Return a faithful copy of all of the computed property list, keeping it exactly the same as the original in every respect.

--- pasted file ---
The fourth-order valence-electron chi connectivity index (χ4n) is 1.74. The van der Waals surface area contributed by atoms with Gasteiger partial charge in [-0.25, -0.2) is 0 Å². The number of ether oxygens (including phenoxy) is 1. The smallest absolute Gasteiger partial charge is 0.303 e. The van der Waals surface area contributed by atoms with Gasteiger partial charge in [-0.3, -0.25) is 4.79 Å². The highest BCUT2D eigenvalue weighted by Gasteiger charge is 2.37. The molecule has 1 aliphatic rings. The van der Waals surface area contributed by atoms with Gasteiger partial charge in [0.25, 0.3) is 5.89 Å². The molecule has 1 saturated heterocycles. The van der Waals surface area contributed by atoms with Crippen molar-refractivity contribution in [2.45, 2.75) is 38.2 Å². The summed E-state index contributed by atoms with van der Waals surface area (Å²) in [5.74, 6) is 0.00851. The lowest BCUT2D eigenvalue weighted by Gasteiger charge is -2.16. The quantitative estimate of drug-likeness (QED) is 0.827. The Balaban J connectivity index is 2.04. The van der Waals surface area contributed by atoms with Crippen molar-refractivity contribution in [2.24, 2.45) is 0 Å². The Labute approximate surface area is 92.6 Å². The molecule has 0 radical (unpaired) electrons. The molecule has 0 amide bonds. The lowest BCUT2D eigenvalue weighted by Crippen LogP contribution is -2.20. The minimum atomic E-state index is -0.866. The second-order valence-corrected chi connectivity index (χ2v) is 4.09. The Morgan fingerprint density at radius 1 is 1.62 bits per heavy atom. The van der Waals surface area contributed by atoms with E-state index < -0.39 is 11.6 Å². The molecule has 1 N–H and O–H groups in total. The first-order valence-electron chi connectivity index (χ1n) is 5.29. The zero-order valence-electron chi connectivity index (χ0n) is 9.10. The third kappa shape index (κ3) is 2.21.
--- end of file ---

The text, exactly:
The fourth-order valence-electron chi connectivity index (χ4n) is 1.74. The van der Waals surface area contributed by atoms with Gasteiger partial charge in [-0.25, -0.2) is 0 Å². The number of ether oxygens (including phenoxy) is 1. The smallest absolute Gasteiger partial charge is 0.303 e. The van der Waals surface area contributed by atoms with Gasteiger partial charge in [-0.3, -0.25) is 4.79 Å². The highest BCUT2D eigenvalue weighted by Gasteiger charge is 2.37. The molecule has 1 aliphatic rings. The van der Waals surface area contributed by atoms with Gasteiger partial charge in [0.25, 0.3) is 5.89 Å². The molecule has 1 saturated heterocycles. The van der Waals surface area contributed by atoms with Crippen molar-refractivity contribution in [2.45, 2.75) is 38.2 Å². The summed E-state index contributed by atoms with van der Waals surface area (Å²) in [5.74, 6) is 0.00851. The lowest BCUT2D eigenvalue weighted by Gasteiger charge is -2.16. The quantitative estimate of drug-likeness (QED) is 0.827. The Balaban J connectivity index is 2.04. The van der Waals surface area contributed by atoms with Crippen molar-refractivity contribution in [2.24, 2.45) is 0 Å². The Labute approximate surface area is 92.6 Å². The molecule has 0 radical (unpaired) electrons. The molecule has 0 amide bonds. The lowest BCUT2D eigenvalue weighted by Crippen LogP contribution is -2.20. The minimum atomic E-state index is -0.866. The second-order valence-corrected chi connectivity index (χ2v) is 4.09. The Morgan fingerprint density at radius 1 is 1.62 bits per heavy atom. The van der Waals surface area contributed by atoms with E-state index < -0.39 is 11.6 Å². The molecule has 1 N–H and O–H groups in total. The first-order valence-electron chi connectivity index (χ1n) is 5.29. The zero-order valence-electron chi connectivity index (χ0n) is 9.10. The third kappa shape index (κ3) is 2.21.